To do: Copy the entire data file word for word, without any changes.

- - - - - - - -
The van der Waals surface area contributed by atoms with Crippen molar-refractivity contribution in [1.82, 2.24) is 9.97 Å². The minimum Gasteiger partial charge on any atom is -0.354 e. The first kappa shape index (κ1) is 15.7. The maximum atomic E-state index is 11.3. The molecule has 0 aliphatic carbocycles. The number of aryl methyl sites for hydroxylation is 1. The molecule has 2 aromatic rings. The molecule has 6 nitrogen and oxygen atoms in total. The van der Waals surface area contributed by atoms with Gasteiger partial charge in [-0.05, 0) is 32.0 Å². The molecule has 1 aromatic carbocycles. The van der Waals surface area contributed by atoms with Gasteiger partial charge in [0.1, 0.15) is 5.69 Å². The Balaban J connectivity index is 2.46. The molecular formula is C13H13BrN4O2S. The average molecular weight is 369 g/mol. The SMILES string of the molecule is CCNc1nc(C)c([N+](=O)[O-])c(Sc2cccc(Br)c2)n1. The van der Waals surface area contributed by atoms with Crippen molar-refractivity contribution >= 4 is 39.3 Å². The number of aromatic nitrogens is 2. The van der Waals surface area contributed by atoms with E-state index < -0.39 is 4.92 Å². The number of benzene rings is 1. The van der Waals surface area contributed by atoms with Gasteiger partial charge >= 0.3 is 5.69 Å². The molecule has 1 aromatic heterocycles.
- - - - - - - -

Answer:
The van der Waals surface area contributed by atoms with Crippen molar-refractivity contribution in [1.82, 2.24) is 9.97 Å². The minimum Gasteiger partial charge on any atom is -0.354 e. The first kappa shape index (κ1) is 15.7. The maximum atomic E-state index is 11.3. The molecule has 0 aliphatic carbocycles. The number of aryl methyl sites for hydroxylation is 1. The molecule has 2 aromatic rings. The molecule has 6 nitrogen and oxygen atoms in total. The van der Waals surface area contributed by atoms with Gasteiger partial charge in [-0.05, 0) is 32.0 Å². The molecule has 1 aromatic carbocycles. The van der Waals surface area contributed by atoms with Gasteiger partial charge in [0.1, 0.15) is 5.69 Å². The Balaban J connectivity index is 2.46. The molecular formula is C13H13BrN4O2S. The average molecular weight is 369 g/mol. The SMILES string of the molecule is CCNc1nc(C)c([N+](=O)[O-])c(Sc2cccc(Br)c2)n1. The van der Waals surface area contributed by atoms with Crippen molar-refractivity contribution >= 4 is 39.3 Å². The number of aromatic nitrogens is 2. The van der Waals surface area contributed by atoms with E-state index < -0.39 is 4.92 Å². The number of benzene rings is 1. The van der Waals surface area contributed by atoms with Gasteiger partial charge >= 0.3 is 5.69 Å². The molecule has 1 aromatic heterocycles.